- Chevron's Michael Wirth defends the energy giant's expected fourth-quarter write-down of up to $11 billion of assets, saying that while "business is good," it could be better.
- "Good isn't good enough," Wirth says.
- The nation's second-largest oil company is also considering selling some natural gas projects and may sell shale gas properties.
Chevron Chairman and CEO Michael Wirth defended the energy giant's expected fourth-quarter write-down of up to $11 billion of assets, saying that while "business is good," it could be better.
"Good isn't good enough," Wirth said on CNBC's "Squawk Box."
Chevron said on Tuesday it plans to write down the value of its assets by $10 billion to $11 billion in the current quarter, relating to a deepwater Gulf of Mexico project and shale gas in Appalachia. The nation's second-largest oil company is also considering selling some natural gas projects and may sell shale gas properties.
"We regularly take a look at long-term outlook for commodity markets," Wirth said. "As we do that, we also look at assets and which will deliver the highest returns on investment for our shareholders."
Wirth added that the company's assets in the U.S. Northeast, and some in Canada, "simply don't compete as well for our investment dollar as others do."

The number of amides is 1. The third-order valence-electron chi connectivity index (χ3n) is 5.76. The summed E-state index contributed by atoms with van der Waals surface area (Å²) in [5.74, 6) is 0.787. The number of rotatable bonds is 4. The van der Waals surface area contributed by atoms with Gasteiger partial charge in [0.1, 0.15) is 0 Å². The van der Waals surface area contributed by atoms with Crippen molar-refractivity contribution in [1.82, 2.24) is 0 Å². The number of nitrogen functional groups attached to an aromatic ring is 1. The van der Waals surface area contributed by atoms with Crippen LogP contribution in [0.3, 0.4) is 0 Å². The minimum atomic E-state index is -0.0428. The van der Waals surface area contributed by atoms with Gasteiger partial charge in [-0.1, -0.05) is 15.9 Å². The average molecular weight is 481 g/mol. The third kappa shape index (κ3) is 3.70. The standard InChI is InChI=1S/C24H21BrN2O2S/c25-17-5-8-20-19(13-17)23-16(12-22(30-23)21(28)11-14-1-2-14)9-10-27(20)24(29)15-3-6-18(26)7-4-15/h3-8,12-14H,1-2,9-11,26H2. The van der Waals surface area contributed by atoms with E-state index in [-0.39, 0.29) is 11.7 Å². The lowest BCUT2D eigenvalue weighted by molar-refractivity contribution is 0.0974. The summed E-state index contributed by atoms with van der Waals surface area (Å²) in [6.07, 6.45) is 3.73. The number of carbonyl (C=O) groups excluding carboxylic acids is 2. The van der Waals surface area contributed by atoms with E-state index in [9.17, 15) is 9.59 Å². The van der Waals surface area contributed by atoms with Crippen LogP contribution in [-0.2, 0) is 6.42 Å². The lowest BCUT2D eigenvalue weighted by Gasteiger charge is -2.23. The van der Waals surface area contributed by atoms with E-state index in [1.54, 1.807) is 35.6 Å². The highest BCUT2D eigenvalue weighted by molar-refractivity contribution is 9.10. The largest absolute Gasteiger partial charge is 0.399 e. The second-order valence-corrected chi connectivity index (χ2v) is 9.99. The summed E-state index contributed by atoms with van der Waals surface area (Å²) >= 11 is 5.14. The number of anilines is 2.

California-based Chevron has said it plans to hold its 2020 spending program at $20 billion, joining other energy firms in restraining spending after the collapse in oil prices earlier this decade.
Wirth noted that the $20 billion price tag is a hefty cost, but said that it's been cut in half over the past five years.
"We've actually brought our spending down as commodity markets reset — and I like to tell our people, in a commodity business, capital discipline always matters and cost discipline always matters," he added.
The company plans to spend $4 billion next year in the Permian Basin, the top U.S. oil field in Texas and New Mexico, and another $1 billion on international shale projects. It had planned to spend around $5.2 billion this year.
Chevron will also spend $2.8 billion on its business that refines, transports and markets fuels and petrochemicals, up about $300 million from this year's budget.
Last month, Chevron, which has been a strong performer among the oil majors, reported a 36% drop in third-quarter profit, hit by lower oil and gas prices and refining margins. It also warned higher costs would affect fourth-quarter results.
— Reuters contributed to this report.